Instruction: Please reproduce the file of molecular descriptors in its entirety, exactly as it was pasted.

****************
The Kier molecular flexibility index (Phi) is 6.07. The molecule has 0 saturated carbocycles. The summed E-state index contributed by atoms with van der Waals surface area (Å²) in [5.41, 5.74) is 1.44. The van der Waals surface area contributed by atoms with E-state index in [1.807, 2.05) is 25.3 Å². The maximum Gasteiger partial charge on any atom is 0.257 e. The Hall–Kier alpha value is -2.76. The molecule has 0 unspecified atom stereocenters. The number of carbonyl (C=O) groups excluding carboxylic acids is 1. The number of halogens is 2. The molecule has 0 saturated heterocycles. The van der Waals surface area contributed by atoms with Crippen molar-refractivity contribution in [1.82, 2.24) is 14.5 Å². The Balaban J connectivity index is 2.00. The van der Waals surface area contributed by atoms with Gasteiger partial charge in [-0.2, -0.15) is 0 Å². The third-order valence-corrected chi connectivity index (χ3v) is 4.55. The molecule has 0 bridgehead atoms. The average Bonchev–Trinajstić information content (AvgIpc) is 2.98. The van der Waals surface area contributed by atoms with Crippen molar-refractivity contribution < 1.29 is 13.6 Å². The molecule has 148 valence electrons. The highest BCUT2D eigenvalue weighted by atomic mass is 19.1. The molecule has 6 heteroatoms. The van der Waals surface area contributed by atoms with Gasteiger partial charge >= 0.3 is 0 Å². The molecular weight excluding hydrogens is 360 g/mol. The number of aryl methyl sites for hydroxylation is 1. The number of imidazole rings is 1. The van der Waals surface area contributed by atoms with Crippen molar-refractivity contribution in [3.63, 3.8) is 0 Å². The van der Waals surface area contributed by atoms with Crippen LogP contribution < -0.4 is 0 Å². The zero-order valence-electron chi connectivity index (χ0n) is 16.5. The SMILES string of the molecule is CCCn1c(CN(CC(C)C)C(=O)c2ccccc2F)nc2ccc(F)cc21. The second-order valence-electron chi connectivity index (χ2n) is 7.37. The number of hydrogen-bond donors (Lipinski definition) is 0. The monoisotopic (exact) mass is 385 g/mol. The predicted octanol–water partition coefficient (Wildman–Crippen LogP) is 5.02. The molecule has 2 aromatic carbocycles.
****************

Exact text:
The Kier molecular flexibility index (Phi) is 6.07. The molecule has 0 saturated carbocycles. The summed E-state index contributed by atoms with van der Waals surface area (Å²) in [5.41, 5.74) is 1.44. The van der Waals surface area contributed by atoms with E-state index in [1.807, 2.05) is 25.3 Å². The maximum Gasteiger partial charge on any atom is 0.257 e. The Hall–Kier alpha value is -2.76. The molecule has 0 unspecified atom stereocenters. The number of carbonyl (C=O) groups excluding carboxylic acids is 1. The number of halogens is 2. The molecule has 0 saturated heterocycles. The van der Waals surface area contributed by atoms with Crippen molar-refractivity contribution in [1.82, 2.24) is 14.5 Å². The Balaban J connectivity index is 2.00. The van der Waals surface area contributed by atoms with Gasteiger partial charge in [-0.2, -0.15) is 0 Å². The third-order valence-corrected chi connectivity index (χ3v) is 4.55. The molecule has 0 bridgehead atoms. The average Bonchev–Trinajstić information content (AvgIpc) is 2.98. The van der Waals surface area contributed by atoms with Crippen molar-refractivity contribution < 1.29 is 13.6 Å². The molecule has 148 valence electrons. The highest BCUT2D eigenvalue weighted by atomic mass is 19.1. The molecule has 6 heteroatoms. The van der Waals surface area contributed by atoms with Gasteiger partial charge >= 0.3 is 0 Å². The molecular weight excluding hydrogens is 360 g/mol. The number of aryl methyl sites for hydroxylation is 1. The number of imidazole rings is 1. The van der Waals surface area contributed by atoms with Crippen molar-refractivity contribution in [3.63, 3.8) is 0 Å². The van der Waals surface area contributed by atoms with Crippen LogP contribution < -0.4 is 0 Å². The zero-order valence-electron chi connectivity index (χ0n) is 16.5. The SMILES string of the molecule is CCCn1c(CN(CC(C)C)C(=O)c2ccccc2F)nc2ccc(F)cc21. The second-order valence-electron chi connectivity index (χ2n) is 7.37. The number of hydrogen-bond donors (Lipinski definition) is 0. The monoisotopic (exact) mass is 385 g/mol. The predicted octanol–water partition coefficient (Wildman–Crippen LogP) is 5.02. The molecule has 2 aromatic carbocycles.